Tchaikovsky's fame and his activity now extended to all of Europe and America. To rest from his public appearances he chose a country retreat in Klin near Moscow. From this he became known as the "Hermit of Klin," although he was never a hermit. In 1890 he finished the opera Queen of Spades, based on a story by the Russian poet Aleksandr Pushkin (1799–1837). Tchaikovsky was happy when, despite the criticism of "experts," the opera was well received. In late 1890 Von Meck cut him off. He had reached the point where he no longer depended on her money, but he was still upset by her rejection. Even his brother Modeste expressed surprise at his anger. Tchaikovsky had an immensely successful tour in the United States in 1891.
The Sixth Symphony was first heard in October 1893, with the composer conducting. This work, named at Modeste's suggestion Pathétique, was poorly received—very likely because of Tchaikovsky's conducting. Tchaikovsky never knew of its eventual astonishing success, for he contracted cholera (a disease of the small intestine) and died, still complaining about Von Meck, on November 6, 1893.
For More Information
Cencetti, Greta. Tchaikovsky. Columbus, OH: Peter Bedrick Books, 2002.
Holden, Anthony. Tchaikovsky: A Biography. New York: Random House, 1995.
Peter Ilyich Tchaikovsky
Peter Ilyich Tchaikovsky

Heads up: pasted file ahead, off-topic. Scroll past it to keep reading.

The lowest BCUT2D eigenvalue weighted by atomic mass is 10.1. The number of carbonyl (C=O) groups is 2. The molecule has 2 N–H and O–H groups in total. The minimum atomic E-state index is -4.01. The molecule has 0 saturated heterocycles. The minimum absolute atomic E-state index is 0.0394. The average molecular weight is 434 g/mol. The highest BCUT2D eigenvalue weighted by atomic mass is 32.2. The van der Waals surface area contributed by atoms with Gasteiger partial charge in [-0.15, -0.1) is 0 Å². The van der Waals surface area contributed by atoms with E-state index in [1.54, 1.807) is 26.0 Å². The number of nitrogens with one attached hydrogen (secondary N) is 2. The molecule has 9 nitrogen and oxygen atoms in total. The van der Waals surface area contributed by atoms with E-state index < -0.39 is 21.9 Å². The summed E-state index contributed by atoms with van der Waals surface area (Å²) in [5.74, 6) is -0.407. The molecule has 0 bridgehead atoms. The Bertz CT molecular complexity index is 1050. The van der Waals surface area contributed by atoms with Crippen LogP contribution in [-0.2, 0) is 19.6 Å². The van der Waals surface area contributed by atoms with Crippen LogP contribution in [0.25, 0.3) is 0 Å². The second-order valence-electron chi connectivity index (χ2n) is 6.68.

Peter Ilyich Tchaikovsky (1840-1893) is one of the most loved of Russian composers. He epitomized the ingenuous opening to the emotions of the romantic era in music, but his product was made durable through sound craftsmanship and rigorous work habits.
Eschewing the intellectual, Peter Ilyich Tchaikovsky was in no sense a technical innovator; moreover, he attracted, and still attracts, the barbed clevernesses of those less trustful of emotional statement. But his work is always hotly defended as each generation discovers him afresh—a process considerably quickened by a massive and ever-growing body of literature about his music and his interesting, often tragic life.
Born on May 7, 1840, in Votkinsk in the Vyatka district, Tchaikovsky was the son of a well-to-do engineer. Peter and his brothers and sister received a sound education from their French governesses. He apparently showed no early signs of unusual musical talent but was duly exposed to the music lessons suffered by all young gentlemen. He later recalled growing up in a place "saturated with the miraculous beauty of Russian folk song" and the effect some music had on him as a child—that of exquisite torture so beautiful that he begged the music be stopped. He often referred to this in his letters as a mature artist.